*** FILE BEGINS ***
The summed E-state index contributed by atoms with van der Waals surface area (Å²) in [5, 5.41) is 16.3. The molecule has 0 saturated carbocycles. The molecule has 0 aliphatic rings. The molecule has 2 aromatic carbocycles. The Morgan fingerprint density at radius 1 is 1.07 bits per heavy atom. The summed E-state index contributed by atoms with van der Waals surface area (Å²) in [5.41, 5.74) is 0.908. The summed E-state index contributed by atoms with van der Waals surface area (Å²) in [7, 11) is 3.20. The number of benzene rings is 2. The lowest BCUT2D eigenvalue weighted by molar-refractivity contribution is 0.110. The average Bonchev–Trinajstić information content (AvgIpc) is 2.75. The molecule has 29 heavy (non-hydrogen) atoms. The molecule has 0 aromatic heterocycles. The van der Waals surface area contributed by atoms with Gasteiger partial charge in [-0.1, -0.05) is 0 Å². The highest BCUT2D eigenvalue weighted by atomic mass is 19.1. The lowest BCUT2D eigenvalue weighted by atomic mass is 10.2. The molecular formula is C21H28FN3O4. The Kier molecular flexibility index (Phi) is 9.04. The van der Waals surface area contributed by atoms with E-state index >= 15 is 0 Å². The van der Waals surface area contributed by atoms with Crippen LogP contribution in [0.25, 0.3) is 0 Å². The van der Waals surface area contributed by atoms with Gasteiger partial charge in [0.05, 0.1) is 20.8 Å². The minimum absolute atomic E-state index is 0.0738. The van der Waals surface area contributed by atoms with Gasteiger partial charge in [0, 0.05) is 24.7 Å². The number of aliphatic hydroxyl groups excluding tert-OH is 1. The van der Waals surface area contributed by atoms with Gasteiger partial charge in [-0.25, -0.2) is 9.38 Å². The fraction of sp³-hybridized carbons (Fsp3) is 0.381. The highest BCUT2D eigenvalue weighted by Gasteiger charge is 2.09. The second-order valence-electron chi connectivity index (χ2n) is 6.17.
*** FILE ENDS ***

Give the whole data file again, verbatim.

The summed E-state index contributed by atoms with van der Waals surface area (Å²) in [5, 5.41) is 16.3. The molecule has 0 saturated carbocycles. The molecule has 0 aliphatic rings. The molecule has 2 aromatic carbocycles. The Morgan fingerprint density at radius 1 is 1.07 bits per heavy atom. The summed E-state index contributed by atoms with van der Waals surface area (Å²) in [5.41, 5.74) is 0.908. The summed E-state index contributed by atoms with van der Waals surface area (Å²) in [7, 11) is 3.20. The number of benzene rings is 2. The lowest BCUT2D eigenvalue weighted by molar-refractivity contribution is 0.110. The average Bonchev–Trinajstić information content (AvgIpc) is 2.75. The molecule has 29 heavy (non-hydrogen) atoms. The molecule has 0 aromatic heterocycles. The van der Waals surface area contributed by atoms with Gasteiger partial charge in [-0.1, -0.05) is 0 Å². The highest BCUT2D eigenvalue weighted by atomic mass is 19.1. The lowest BCUT2D eigenvalue weighted by atomic mass is 10.2. The molecular formula is C21H28FN3O4. The Kier molecular flexibility index (Phi) is 9.04. The van der Waals surface area contributed by atoms with E-state index >= 15 is 0 Å². The van der Waals surface area contributed by atoms with Crippen LogP contribution in [0.25, 0.3) is 0 Å². The van der Waals surface area contributed by atoms with Gasteiger partial charge in [0.05, 0.1) is 20.8 Å². The minimum absolute atomic E-state index is 0.0738. The van der Waals surface area contributed by atoms with Gasteiger partial charge in [0, 0.05) is 24.7 Å². The number of aliphatic hydroxyl groups excluding tert-OH is 1. The van der Waals surface area contributed by atoms with Gasteiger partial charge in [-0.25, -0.2) is 9.38 Å². The fraction of sp³-hybridized carbons (Fsp3) is 0.381. The highest BCUT2D eigenvalue weighted by Gasteiger charge is 2.09. The second-order valence-electron chi connectivity index (χ2n) is 6.17.